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Steak Frey Features sauteéd hanger
steak served with caramelized Belgium
endive, dried cranberries and
blue cheese hollandaise.

 

Photograph by Thom Thompson
www.thomthompson.com

 

Sinfully Delicious
Tempting apples are just the start in the garden of earthly delights that is Gilmore’s. by Pam George

It is the kind of glossy apple that would make Eve’s
mouth water. The leaf is perfectly formed, and the exterior is fire engine red. But this is no ordinary apple. The coating is made of sugar and, when pressed, it snaps inward to reveal silky chocolate mousse.

Who needs Eden when you have Gilmore’s French Cuisine? The West Chester BYO is about as close to a culinary paradise as you’ll find in this area. Every dish we sampled was prepared exquisitely and presented elegantly. After six years, the intimate restaurant shows no signs of losing its chops.

Credit the mastery of chef Peter Gilmore, who, with his wife, Susan, owns the restaurant. Gilmore spent 22 years at Le Bec-Fin in Philadelphia before opening the 11-table Gilmore’s. If you want a broad sample of Gilmore’s talents, go Tuesday, Wednesday or Thursday, when Gilmore’s offers a five-course tasting menu for $60 or four courses for $35. The 8:30 p.m. seating features a complimentary glass of Champagne.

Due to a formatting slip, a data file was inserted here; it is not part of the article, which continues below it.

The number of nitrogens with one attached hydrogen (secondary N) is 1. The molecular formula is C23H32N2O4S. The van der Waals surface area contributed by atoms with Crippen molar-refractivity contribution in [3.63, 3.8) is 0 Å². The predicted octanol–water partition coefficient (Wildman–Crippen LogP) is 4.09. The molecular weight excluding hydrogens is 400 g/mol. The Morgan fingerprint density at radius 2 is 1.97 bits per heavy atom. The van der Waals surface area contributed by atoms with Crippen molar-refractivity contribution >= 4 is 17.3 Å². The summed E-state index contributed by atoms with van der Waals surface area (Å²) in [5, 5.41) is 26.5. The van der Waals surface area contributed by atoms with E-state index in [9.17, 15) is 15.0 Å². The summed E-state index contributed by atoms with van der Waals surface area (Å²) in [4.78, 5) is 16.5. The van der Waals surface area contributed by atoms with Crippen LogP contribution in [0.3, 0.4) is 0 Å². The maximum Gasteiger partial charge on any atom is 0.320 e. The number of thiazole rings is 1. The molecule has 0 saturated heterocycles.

I adored Gilmore’s escargot, plump morsels nestled in a puff pastry shell that soaks up the garlicky Champagne-butter sauce. A splash of Pernod added a slight licorice taste. Hazelnut flecks added nutty sweetness. The salad featured baby Swiss chard tied with a cucumber ribbon. The main attraction, though, was a flaky tart that cradled house-smoked salmon and asparagus in a velvety custard.

Our entrées were sumptuous, especially the meaty veal loin chop, which was sliced, then bathed with a Madeira cream and dotted with shiitake mushrooms. Sautéed hangar steak was equally succulent. To jazz up the traditional Wellington preparation, Gilmore uses chicken rather than beef. Crisp, golden pastry encased the moist white meat and a satisfying tumble of mushroom duxelle. It was rich without the heaviness of tenderloin, but it was still opulent, owing to a truffle sauce made with real truffles.

Tilapia received a Thai twist, sporting a light Dijon and whole-grain mustard-panko crust, the fish sat in a shallow sauce of soy, ginger, honey, lemon and garlic. It was a tad sweet compared to the heartier dishes we sampled, but no less tasty. Raisin bread pudding with a white chocolate center was a comforting finish.

If I had a quibble with Gilmore’s it would be its seating times on weekdays. For Delawareans, is too early and makes it a late night. On a Thursday, we got back to North Wilmington well after But with 11 tables, the seatings are a must, says Gilmore.

And for food like this, I will happily play by his rules.

 

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